Allen Webster, RHP - Webster was included in the blockbuster deal between the Dodgers and Red Sox in August after entering 2012 as the Dodgers' second-ranked prospect. Logging 130.2 innings, Webster struggled with his control (4.2 BB/9) while striking out nearly a batter per inning at Double-A. In terms of raw stuff, Webster's arsenal includes a 94-96 mph fastball with occasional sink along with a slider and a changeup that both grade out as better than average offerings. The Red Sox are unlikely to force him into prolonged duty with the big club in 2013, but Webster will likely get a bump to Triple-A Pawtucket with an eye toward competing for a full-time rotation spot in 2014 if he's able to cut back on the free passes.
Garin Cecchini, 3B - After battling injuries in his first full professional season, Cecchini took a big step forward in 2012 at Low-A Greenville. Currently playing the hot corner, he showed off his strong arm in the field while hitting .305 with 38 doubles and 62 RBI at the plate. He also added 51 stolen bases in 57 attempts, showing good speed that runs in the family (his younger brother, Gavin, was a 2012 first-round pick by the Mets). He also showed strong discipline at the plate by taking 61 walks. The Red Sox's organizational depth chart is crowded with Will Middlebrooks locked in at third base ahead of him. Cecchini has not shown the power most teams look for in the corner infield (four home runs in 2012), so it will be interesting to see if a position change is in his future. Look for him to begin his age-22 season at High-A.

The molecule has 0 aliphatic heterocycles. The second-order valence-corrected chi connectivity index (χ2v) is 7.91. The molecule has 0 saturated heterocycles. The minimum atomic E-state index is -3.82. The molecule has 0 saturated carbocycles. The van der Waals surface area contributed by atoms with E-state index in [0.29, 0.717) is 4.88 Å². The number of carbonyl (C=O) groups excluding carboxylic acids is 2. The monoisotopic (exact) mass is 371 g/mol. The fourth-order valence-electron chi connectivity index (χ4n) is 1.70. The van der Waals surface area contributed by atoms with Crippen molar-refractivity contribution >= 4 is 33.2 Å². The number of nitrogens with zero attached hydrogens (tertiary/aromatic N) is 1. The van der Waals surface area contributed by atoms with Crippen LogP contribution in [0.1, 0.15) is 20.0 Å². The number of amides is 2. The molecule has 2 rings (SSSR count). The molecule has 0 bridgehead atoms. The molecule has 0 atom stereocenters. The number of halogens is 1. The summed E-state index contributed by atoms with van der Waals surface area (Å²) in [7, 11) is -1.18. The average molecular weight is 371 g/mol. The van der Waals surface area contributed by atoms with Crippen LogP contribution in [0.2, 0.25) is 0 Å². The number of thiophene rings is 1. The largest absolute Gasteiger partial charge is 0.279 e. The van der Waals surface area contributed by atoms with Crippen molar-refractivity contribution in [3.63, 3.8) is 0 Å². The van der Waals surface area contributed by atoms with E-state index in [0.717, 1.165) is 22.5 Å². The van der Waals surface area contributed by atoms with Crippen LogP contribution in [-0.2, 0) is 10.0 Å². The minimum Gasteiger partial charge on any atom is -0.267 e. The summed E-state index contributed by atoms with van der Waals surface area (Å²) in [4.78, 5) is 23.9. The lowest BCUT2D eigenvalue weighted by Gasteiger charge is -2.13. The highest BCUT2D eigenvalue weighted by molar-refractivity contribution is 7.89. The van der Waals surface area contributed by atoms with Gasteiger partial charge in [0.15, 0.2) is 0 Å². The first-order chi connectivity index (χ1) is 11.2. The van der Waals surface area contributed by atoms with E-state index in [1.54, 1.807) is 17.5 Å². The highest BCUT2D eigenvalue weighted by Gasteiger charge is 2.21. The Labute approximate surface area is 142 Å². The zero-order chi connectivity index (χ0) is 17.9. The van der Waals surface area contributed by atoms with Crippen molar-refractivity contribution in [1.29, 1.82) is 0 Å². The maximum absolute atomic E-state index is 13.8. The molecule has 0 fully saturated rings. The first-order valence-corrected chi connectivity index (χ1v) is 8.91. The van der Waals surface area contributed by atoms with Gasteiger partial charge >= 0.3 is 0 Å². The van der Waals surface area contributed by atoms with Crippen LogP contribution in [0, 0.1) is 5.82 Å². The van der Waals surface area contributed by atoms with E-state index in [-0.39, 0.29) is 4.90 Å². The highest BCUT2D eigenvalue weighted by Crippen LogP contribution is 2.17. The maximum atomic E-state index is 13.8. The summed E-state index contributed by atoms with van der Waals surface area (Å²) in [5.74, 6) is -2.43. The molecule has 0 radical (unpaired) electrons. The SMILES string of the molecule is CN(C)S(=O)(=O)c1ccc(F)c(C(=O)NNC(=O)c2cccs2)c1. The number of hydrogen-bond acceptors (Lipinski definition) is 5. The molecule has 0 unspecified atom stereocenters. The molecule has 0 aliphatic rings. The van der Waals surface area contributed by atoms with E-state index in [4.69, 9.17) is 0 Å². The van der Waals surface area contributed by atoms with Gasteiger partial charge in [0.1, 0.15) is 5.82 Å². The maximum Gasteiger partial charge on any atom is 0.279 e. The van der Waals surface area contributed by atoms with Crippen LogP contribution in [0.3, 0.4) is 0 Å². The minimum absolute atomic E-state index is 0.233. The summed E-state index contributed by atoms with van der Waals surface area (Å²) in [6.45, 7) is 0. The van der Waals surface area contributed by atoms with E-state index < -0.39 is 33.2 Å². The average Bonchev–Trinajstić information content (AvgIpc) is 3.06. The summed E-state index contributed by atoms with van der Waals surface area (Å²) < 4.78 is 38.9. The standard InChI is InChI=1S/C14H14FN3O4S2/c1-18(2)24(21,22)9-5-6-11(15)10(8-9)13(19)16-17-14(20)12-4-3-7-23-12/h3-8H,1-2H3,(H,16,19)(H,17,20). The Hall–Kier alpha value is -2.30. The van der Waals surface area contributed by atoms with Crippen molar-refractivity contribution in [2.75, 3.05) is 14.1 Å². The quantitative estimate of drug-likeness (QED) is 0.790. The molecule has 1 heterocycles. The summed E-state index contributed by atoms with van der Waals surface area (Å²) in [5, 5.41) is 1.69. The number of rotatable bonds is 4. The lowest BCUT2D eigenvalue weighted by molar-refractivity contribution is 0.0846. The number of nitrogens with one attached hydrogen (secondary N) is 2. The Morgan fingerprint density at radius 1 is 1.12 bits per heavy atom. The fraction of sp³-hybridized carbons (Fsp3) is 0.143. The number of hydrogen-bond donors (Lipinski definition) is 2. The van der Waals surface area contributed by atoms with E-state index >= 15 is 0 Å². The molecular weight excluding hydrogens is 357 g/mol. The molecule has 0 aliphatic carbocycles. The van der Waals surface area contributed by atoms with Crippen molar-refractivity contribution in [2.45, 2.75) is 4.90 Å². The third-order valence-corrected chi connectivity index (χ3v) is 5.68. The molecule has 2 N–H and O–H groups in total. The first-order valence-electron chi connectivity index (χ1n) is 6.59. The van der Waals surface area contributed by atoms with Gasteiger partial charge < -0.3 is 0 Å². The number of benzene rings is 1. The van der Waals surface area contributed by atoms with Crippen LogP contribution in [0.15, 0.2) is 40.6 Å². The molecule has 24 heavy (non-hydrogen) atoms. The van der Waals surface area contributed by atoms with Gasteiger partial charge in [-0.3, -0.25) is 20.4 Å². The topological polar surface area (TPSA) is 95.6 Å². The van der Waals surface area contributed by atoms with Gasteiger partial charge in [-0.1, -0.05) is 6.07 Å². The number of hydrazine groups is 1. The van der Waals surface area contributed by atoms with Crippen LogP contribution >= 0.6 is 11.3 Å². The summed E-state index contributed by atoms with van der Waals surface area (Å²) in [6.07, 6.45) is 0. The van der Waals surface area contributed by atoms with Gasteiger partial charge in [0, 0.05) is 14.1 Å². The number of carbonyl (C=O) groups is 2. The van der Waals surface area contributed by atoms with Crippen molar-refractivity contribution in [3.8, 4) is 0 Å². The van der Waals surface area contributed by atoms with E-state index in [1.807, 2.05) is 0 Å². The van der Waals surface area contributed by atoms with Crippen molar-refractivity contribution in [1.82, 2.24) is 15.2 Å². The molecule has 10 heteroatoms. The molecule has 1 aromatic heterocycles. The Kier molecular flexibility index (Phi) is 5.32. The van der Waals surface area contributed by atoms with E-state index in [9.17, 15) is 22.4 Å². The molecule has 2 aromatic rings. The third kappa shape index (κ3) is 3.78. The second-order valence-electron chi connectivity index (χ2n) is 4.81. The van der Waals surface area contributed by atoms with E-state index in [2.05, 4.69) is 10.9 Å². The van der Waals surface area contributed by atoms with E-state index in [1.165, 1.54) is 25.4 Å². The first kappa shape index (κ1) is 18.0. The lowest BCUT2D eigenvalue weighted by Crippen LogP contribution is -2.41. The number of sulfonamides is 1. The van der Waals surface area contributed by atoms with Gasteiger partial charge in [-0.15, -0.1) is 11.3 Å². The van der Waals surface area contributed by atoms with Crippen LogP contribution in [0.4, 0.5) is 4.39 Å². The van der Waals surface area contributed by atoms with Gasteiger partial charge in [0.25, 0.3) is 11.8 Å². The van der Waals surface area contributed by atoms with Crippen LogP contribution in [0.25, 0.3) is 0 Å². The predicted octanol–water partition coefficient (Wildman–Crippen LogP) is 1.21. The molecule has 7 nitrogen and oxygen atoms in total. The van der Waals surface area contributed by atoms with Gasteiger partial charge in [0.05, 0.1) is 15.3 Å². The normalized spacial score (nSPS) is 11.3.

Blake Swihart, C – Swihart, drafted out of high school where he played both third base and catcher, spent last season as a full-time receiver. It’s a positive sign that the Red Sox placed him at a full-season team, Low-A Greenville, fresh out of high school. He is relatively new to catching and, at this stage of his career, is a bit on the thin side for the position. His development defensively may take away from his production as a hitter, but the switch-hitter projects as a plus hitter for average with modest power. Swihart slashed just .262/.307/.395 with seven homers for the Drive in 2012. Swihart is considered an excellent athlete, who could change positions down the line, but for now he’s focused on improving as a backstop. He’s likely to be placed High-A Salem to start 2013.